Thumb Pain In A Crossfit Athlete: Collateral Damage? - Page #1
 

Author: Paul Meirick, MD
Co Author #1: David G. Liddle
Editor: Stacey Dault, DO

Patient Presentation:
Right Thumb Pain

History:
A 25-year old male CrossFit champion with one year of right thumb pain. His pain is located on the radial aspect of his first right metacarpophalangeal joint. The symptoms started insidiously last year while he was training for a competition. There is no history of trauma, pop, or snap. The patient notes a sharp pain over the radial aspect of his metacarpophalangeal joint when utilizing a hook grip Case Photo #1 for the Snatch, a CrossFit and Olympic lift. Thus far, he has tried resting his thumb, a neoprene thumb spica brace and a nonsteroidal anti-inflammatory drug, but none have provided relief.

Physical Exam:
This is a healthy appearing male. The left hand is unremarkable. Inspection of the right hand reveals callouses over the palmar aspect of his metacarpophalangeal joints, but otherwise reveals no swelling, atrophy or deformity. Palpation of the right thumb reveals tenderness along the radial aspect of the metacarpophalangeal joint, but no masses or crepitus. Thee is full and painless range of motion of the right thumb interphalangeal, metacarpophalangeal and carpometacarpal joints. Sensation and pulses of the right hand are normal. Tinel and Phalen tests are negative. Ulnar deviation of the wrist with thumb enclosed - Finkelstein test, CMC grind, and scaphoid shift - Watson test - are all negative. When the metacarpophalangeal joint is stressed by radial deviation at 30 degrees of flexion, there is ncreased laxity relative to the contralateral side, with firm endpoint. Interestingly, this radial deviation casuses pain on the radial aspect of the joint. There is no laxity or pain of the first metacarpophalangeal joint with ulnar deviation.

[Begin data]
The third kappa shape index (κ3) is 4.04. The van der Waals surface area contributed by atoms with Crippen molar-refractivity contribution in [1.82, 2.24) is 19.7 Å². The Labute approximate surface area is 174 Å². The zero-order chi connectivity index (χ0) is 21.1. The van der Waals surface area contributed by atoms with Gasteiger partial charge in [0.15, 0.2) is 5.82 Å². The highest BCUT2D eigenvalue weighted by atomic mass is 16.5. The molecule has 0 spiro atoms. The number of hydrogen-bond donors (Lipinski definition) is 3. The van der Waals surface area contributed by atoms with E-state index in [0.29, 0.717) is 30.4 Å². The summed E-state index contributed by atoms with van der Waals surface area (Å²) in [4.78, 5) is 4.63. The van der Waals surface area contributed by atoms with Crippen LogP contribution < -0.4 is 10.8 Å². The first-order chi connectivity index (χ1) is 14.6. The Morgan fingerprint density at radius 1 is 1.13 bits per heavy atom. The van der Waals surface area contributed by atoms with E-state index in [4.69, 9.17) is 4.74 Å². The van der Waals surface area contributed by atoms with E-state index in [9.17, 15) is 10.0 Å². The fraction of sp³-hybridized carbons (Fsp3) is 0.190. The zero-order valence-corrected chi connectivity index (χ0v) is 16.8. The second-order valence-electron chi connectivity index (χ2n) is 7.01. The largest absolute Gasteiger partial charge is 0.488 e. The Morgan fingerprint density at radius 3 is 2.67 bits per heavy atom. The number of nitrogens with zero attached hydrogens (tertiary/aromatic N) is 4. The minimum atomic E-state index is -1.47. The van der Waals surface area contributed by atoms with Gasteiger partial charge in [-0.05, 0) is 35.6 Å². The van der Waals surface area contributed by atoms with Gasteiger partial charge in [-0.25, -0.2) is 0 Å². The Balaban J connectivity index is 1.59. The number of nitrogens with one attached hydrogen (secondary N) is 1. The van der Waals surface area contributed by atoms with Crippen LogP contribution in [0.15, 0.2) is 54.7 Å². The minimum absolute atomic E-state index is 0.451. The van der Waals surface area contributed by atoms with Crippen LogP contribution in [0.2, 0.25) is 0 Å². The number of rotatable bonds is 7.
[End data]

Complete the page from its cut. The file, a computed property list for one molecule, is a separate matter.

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NOTE: For more information, please contact the AMSSM, 4000 W. 114th Street, Suite 100, Leawood, KS 66211 (913) 327-1415.
 

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